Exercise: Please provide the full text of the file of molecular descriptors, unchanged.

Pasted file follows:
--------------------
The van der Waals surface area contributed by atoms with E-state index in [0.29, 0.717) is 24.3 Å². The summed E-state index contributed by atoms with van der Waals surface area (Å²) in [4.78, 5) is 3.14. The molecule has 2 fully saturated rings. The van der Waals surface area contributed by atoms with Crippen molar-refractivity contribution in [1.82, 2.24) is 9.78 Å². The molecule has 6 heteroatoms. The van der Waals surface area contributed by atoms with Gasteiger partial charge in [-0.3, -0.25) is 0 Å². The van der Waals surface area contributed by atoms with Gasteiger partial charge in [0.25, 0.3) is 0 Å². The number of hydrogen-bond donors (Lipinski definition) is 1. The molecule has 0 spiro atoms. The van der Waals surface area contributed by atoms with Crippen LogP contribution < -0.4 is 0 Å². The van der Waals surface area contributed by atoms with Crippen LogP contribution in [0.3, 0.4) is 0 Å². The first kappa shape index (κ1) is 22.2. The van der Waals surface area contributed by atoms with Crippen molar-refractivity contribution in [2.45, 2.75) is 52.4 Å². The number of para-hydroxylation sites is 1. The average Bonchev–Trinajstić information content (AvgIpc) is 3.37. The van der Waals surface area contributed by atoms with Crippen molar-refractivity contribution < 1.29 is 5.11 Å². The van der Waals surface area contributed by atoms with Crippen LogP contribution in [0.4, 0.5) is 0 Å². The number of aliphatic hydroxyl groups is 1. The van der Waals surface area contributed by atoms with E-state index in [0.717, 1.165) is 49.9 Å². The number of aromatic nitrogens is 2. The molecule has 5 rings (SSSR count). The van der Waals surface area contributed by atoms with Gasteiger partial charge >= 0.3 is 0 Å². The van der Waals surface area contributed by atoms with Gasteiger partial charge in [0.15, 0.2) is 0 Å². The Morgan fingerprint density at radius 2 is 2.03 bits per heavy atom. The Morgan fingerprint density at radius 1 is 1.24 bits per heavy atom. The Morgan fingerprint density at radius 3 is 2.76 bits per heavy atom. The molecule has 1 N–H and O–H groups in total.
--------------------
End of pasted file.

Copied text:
The van der Waals surface area contributed by atoms with E-state index in [0.29, 0.717) is 24.3 Å². The summed E-state index contributed by atoms with van der Waals surface area (Å²) in [4.78, 5) is 3.14. The molecule has 2 fully saturated rings. The van der Waals surface area contributed by atoms with Crippen molar-refractivity contribution in [1.82, 2.24) is 9.78 Å². The molecule has 6 heteroatoms. The van der Waals surface area contributed by atoms with Gasteiger partial charge in [-0.3, -0.25) is 0 Å². The van der Waals surface area contributed by atoms with Gasteiger partial charge in [0.25, 0.3) is 0 Å². The number of hydrogen-bond donors (Lipinski definition) is 1. The molecule has 0 spiro atoms. The van der Waals surface area contributed by atoms with Crippen LogP contribution < -0.4 is 0 Å². The van der Waals surface area contributed by atoms with Crippen LogP contribution in [0.3, 0.4) is 0 Å². The first kappa shape index (κ1) is 22.2. The van der Waals surface area contributed by atoms with Crippen molar-refractivity contribution in [2.45, 2.75) is 52.4 Å². The number of para-hydroxylation sites is 1. The average Bonchev–Trinajstić information content (AvgIpc) is 3.37. The van der Waals surface area contributed by atoms with Crippen molar-refractivity contribution < 1.29 is 5.11 Å². The van der Waals surface area contributed by atoms with Crippen LogP contribution in [0.4, 0.5) is 0 Å². The number of aliphatic hydroxyl groups is 1. The van der Waals surface area contributed by atoms with E-state index in [0.717, 1.165) is 49.9 Å². The number of aromatic nitrogens is 2. The molecule has 5 rings (SSSR count). The van der Waals surface area contributed by atoms with Gasteiger partial charge >= 0.3 is 0 Å². The van der Waals surface area contributed by atoms with Gasteiger partial charge in [0.15, 0.2) is 0 Å². The Morgan fingerprint density at radius 2 is 2.03 bits per heavy atom. The Morgan fingerprint density at radius 1 is 1.24 bits per heavy atom. The Morgan fingerprint density at radius 3 is 2.76 bits per heavy atom. The molecule has 1 N–H and O–H groups in total.